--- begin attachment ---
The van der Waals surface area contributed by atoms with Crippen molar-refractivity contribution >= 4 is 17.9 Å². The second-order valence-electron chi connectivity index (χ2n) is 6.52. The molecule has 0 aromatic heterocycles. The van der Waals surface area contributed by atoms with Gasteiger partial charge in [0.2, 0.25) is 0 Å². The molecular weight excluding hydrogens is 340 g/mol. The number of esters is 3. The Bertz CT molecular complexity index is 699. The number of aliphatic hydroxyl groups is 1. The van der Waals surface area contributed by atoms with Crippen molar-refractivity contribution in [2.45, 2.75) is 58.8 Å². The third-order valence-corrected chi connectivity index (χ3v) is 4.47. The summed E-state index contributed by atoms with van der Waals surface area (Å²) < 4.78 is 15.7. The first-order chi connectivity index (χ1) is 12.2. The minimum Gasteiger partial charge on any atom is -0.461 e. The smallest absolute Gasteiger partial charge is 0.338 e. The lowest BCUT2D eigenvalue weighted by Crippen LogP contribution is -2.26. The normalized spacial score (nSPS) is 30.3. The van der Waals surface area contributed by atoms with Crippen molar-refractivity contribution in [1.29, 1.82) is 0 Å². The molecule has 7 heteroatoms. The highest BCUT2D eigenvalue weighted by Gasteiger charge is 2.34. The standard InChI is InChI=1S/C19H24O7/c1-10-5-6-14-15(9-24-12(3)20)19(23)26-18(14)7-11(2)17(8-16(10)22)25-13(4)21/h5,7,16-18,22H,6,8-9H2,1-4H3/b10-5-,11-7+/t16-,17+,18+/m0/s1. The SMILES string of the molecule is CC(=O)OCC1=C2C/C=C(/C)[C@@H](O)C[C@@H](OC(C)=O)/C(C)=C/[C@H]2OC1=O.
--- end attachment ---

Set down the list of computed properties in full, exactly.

The van der Waals surface area contributed by atoms with Crippen molar-refractivity contribution >= 4 is 17.9 Å². The second-order valence-electron chi connectivity index (χ2n) is 6.52. The molecule has 0 aromatic heterocycles. The van der Waals surface area contributed by atoms with Gasteiger partial charge in [0.2, 0.25) is 0 Å². The molecular weight excluding hydrogens is 340 g/mol. The number of esters is 3. The Bertz CT molecular complexity index is 699. The number of aliphatic hydroxyl groups is 1. The van der Waals surface area contributed by atoms with Crippen molar-refractivity contribution in [2.45, 2.75) is 58.8 Å². The third-order valence-corrected chi connectivity index (χ3v) is 4.47. The summed E-state index contributed by atoms with van der Waals surface area (Å²) < 4.78 is 15.7. The first-order chi connectivity index (χ1) is 12.2. The minimum Gasteiger partial charge on any atom is -0.461 e. The smallest absolute Gasteiger partial charge is 0.338 e. The lowest BCUT2D eigenvalue weighted by Crippen LogP contribution is -2.26. The normalized spacial score (nSPS) is 30.3. The van der Waals surface area contributed by atoms with Crippen molar-refractivity contribution in [1.29, 1.82) is 0 Å². The molecule has 7 heteroatoms. The highest BCUT2D eigenvalue weighted by Gasteiger charge is 2.34. The standard InChI is InChI=1S/C19H24O7/c1-10-5-6-14-15(9-24-12(3)20)19(23)26-18(14)7-11(2)17(8-16(10)22)25-13(4)21/h5,7,16-18,22H,6,8-9H2,1-4H3/b10-5-,11-7+/t16-,17+,18+/m0/s1. The SMILES string of the molecule is CC(=O)OCC1=C2C/C=C(/C)[C@@H](O)C[C@@H](OC(C)=O)/C(C)=C/[C@H]2OC1=O.